The episodic nature of hydrological flows such as surface runoff and preferential flow is a result of the non-linearity of their triggering and the intermittency of rainfall. In this paper we examine the temporal dynamics of threshold processes that are triggered by either an infiltration excess (IE) mechanism when rainfall intensity exceeds a specified threshold value, or a saturation excess (SE) mechanism governed by a storage threshold. We use existing and newly derived analytical results to describe probabilistic measures of the time between successive events in each case, and in the case of the SE triggering, we relate the statistics of the time between events (the inter-event time, denoted IET) to the statistics of storage and the underlying water balance. In the case of the IE mechanism, the temporal dynamics of flow events is found to be simply scaled statistics of rainfall timing. In the case of the SE mechanism the time between events becomes structured. With increasing climate aridity the mean and the variance of the time between SE events increases but temporal clustering, as measured by the coefficient of variation (CV) of the IET, reaches a maximum in deep stores when the climatic aridity index equals 1. In very humid and also very arid climates, the temporal clustering disappears, and the pattern of triggering is similar to that seen for the IE mechanism. In addition we show that the mean and variance of the magnitude of SE events decreases but the CV increases with increasing aridity. The CV of IETs is found to be approximately equal to the CV of the magnitude of SE events per storm only in very humid climates with the CV of event magnitude tending to be much larger than the CV of IETs in arid climates. In comparison to storage the maximum temporal clustering was found to be associated with a maximum in the variance of soil moisture. The CV of the time till the first saturation excess event was found to be greatest when the initial storage was at the threshold.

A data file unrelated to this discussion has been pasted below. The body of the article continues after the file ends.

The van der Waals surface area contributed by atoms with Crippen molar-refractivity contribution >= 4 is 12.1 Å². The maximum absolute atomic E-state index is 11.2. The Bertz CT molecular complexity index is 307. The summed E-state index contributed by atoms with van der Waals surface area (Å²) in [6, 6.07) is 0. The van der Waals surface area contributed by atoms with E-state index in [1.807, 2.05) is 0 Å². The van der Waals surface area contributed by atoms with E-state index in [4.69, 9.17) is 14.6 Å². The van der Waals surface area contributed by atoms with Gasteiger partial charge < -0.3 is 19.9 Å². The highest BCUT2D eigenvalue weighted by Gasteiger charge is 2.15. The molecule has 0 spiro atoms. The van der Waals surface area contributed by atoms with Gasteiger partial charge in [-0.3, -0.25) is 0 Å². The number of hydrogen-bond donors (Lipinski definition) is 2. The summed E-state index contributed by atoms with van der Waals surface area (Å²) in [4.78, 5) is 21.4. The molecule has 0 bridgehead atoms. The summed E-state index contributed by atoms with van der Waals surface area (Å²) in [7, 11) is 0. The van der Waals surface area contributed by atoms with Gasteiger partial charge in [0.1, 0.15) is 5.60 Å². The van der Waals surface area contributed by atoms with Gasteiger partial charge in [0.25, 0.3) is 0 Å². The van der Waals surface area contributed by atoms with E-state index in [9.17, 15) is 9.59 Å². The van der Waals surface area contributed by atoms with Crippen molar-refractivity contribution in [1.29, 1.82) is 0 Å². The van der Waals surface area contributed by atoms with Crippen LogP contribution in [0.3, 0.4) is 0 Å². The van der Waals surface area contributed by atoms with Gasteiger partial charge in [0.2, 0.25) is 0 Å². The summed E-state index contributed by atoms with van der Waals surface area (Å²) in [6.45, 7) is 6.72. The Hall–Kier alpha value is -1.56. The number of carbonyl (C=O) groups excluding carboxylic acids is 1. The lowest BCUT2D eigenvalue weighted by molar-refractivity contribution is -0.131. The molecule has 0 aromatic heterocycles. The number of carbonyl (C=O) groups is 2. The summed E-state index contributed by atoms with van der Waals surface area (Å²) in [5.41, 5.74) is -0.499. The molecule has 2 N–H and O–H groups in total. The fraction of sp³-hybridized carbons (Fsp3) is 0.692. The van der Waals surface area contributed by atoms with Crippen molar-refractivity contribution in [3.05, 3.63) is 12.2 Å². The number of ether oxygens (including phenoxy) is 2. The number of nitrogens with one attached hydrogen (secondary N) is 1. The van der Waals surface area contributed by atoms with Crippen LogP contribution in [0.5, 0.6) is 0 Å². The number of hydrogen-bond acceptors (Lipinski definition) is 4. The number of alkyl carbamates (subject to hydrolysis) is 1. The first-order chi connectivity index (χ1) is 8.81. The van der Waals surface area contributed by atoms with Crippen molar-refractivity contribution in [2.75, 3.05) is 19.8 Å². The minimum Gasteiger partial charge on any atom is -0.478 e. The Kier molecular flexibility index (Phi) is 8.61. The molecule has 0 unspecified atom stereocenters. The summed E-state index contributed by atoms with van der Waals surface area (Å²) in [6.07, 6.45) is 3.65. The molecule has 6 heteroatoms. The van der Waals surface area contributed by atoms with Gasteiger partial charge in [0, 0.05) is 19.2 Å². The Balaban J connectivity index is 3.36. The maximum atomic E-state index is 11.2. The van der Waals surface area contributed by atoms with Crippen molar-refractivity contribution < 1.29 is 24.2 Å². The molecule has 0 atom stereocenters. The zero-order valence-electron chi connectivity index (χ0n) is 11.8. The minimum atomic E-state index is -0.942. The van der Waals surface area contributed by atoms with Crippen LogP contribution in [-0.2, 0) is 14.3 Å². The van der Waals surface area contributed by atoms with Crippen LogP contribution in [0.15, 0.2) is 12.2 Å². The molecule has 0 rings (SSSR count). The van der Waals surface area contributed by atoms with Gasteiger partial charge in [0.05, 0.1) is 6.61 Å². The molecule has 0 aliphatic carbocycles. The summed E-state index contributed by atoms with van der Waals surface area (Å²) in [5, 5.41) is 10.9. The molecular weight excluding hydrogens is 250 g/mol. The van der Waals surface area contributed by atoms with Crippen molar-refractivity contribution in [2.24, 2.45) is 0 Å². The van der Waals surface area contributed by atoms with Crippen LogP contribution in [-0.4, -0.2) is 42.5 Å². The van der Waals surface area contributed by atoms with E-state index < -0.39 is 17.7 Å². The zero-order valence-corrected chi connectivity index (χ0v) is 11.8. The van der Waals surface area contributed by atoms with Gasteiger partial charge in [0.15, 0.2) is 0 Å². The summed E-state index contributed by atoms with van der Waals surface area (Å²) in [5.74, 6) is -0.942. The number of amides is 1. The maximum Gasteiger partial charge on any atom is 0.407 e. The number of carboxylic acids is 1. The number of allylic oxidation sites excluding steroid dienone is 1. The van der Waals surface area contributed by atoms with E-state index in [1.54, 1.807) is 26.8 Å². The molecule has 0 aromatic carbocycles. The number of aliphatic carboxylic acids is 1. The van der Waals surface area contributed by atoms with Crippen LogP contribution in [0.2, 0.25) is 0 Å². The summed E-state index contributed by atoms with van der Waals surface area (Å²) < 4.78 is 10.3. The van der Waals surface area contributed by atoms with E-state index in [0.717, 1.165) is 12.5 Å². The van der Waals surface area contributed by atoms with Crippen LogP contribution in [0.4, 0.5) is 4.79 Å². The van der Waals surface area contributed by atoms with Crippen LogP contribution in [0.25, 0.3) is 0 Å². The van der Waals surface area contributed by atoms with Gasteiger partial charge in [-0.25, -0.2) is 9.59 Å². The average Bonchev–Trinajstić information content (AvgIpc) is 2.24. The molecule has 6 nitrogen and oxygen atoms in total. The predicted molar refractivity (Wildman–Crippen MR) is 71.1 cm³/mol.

ASJC Scopus subject areas
- Water Science and Technology
- Earth and Planetary Sciences (miscellaneous)